It will not surprise readers to learn that the Trump Administration not only instituted policies that delayed civilian naturalization applications, but also created new policies to stop naturalizations by noncitizen members of the United States Armed Forces.  These policies resulted in a steep drop in military naturalizations under President Trump.  Unfortunately, the Biden Administration has not yet managed to reverse all these bad policies.

On February 2, 2021, then newly elected President Joe Biden ordered the Secretary of State, the Attorney General, and the Secretary of Homeland Security to develop a plan within sixty (60) days to “facilitate naturalization for . . . members of the military, in consultation with the Department of Defense . . . “ (DOD). More than a year later, however, the Biden Administration is still struggling to achieve the promised goal. While the Administration has made some progress on efforts to facilitate the naturalization of military veterans, there has been no public revelation of any plan to improve the processing of military naturalizations for current members of the military. (Plans have been announced to help military veterans.)

Current military members continue to report difficulty with the naturalization process, particularly because of the recent DOD requirement to have a “wet ink” signature from an officer of the rank of O-6 or higher on Form N-426, a key required document for filing a military naturalization application if the applicant is currently serving in the military. An officer of this rank is a Colonel in the Army, Air Force, Marine Corps, and Space Force, or a Captain in the Navy and Coast Guard.  These high-ranking officers are quite busy, and it is often hard for lower ranking enlisted military members to reach them, something that DOD undoubtedly knew when it required them to certify servicemembers’ naturalization paperwork. Moreover, U.S. Citizenship and Immigration Services (USCIS) has been rejecting military naturalization applications at a high rate due to errors on the N-426, as it seems that high-ranking officers have a difficult time following the instructions for completing the form to the satisfaction of USCIS; the agency subsequently published supplemental instructions for completing the N-426.

The delays in military naturalizations have spawned many lawsuits and one Congressional hearing. Federal judges have in the past few years mostly ruled against the DOD and U.S. Department of Homeland Security (DHS) agencies regarding the new policies. In a class action case brought in the U.S. District Court for the District of Columbia by the American Civil Liberties Union (ACLU), Samma v. DOD, a federal judge held that a Trump Administration policy that prevented military members from filing for expedited naturalization also violated the Administrative Procedure Act because the Defense Department could provide no rationale for its new rules.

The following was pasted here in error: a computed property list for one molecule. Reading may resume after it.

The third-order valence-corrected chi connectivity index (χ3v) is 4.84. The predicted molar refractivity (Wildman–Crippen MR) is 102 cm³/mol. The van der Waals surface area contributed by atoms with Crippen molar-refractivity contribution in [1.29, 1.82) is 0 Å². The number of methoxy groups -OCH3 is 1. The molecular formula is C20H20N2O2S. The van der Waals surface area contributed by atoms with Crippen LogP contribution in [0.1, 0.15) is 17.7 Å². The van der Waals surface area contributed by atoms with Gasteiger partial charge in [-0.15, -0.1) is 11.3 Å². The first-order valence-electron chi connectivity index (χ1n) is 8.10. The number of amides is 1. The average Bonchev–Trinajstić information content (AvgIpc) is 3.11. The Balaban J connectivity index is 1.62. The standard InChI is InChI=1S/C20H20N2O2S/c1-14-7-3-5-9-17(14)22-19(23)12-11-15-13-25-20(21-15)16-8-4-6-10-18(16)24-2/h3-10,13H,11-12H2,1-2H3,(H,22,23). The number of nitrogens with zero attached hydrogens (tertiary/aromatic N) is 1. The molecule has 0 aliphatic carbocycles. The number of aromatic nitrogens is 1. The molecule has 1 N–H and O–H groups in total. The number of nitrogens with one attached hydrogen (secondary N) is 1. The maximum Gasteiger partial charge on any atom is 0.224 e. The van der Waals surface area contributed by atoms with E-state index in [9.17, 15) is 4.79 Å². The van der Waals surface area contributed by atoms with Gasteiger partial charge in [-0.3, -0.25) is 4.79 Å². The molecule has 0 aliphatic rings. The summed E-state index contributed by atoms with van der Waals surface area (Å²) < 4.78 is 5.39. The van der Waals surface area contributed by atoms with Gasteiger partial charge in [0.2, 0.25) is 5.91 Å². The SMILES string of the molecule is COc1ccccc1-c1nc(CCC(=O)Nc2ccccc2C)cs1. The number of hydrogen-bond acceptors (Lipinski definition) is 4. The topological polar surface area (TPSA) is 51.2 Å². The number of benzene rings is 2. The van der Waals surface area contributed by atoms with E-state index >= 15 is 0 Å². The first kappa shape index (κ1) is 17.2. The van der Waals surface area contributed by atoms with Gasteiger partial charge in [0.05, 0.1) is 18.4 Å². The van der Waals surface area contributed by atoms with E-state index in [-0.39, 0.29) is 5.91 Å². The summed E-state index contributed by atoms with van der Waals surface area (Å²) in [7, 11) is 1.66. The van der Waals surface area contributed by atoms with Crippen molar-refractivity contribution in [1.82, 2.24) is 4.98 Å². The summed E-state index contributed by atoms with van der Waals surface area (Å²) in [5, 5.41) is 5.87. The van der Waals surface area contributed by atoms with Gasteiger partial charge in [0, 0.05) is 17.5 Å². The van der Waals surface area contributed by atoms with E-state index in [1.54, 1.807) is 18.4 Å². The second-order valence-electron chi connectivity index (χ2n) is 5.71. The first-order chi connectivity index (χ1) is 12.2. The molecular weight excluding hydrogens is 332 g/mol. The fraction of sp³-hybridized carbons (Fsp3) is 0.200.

I have worked in this space for decades, first as a member of the military myself and then as a private immigration attorney. Things are very different these days than in years past. Ten years ago, it was rare for a military member to need an immigration lawyer’s assistance when applying for naturalization. But today, it is often the case that a lawyer must get involved if the process is to go smoothly and quickly.  Military members are often anxious to naturalize because American citizenship eases their career path in the military, making them eligible for many more jobs and promotion to the highest ranks. Given all the obstacles and how complicated immigration law is, having a skilled lawyer assisting them with the process can make a huge difference in the outcome.


If you want to hear more information about military naturalization and how to best assist your clients with their military naturalization applications, you can attend a cutting-edge session entitled “Preparing Military Naturalization Applications: What You Need to Know,” on April 12, 2022.  This special webinar will update you on the latest requirements for filing a case, what to know about the policies of the different military branches regarding the N-426 form, and provide you with expert resources for getting a case approved quickly.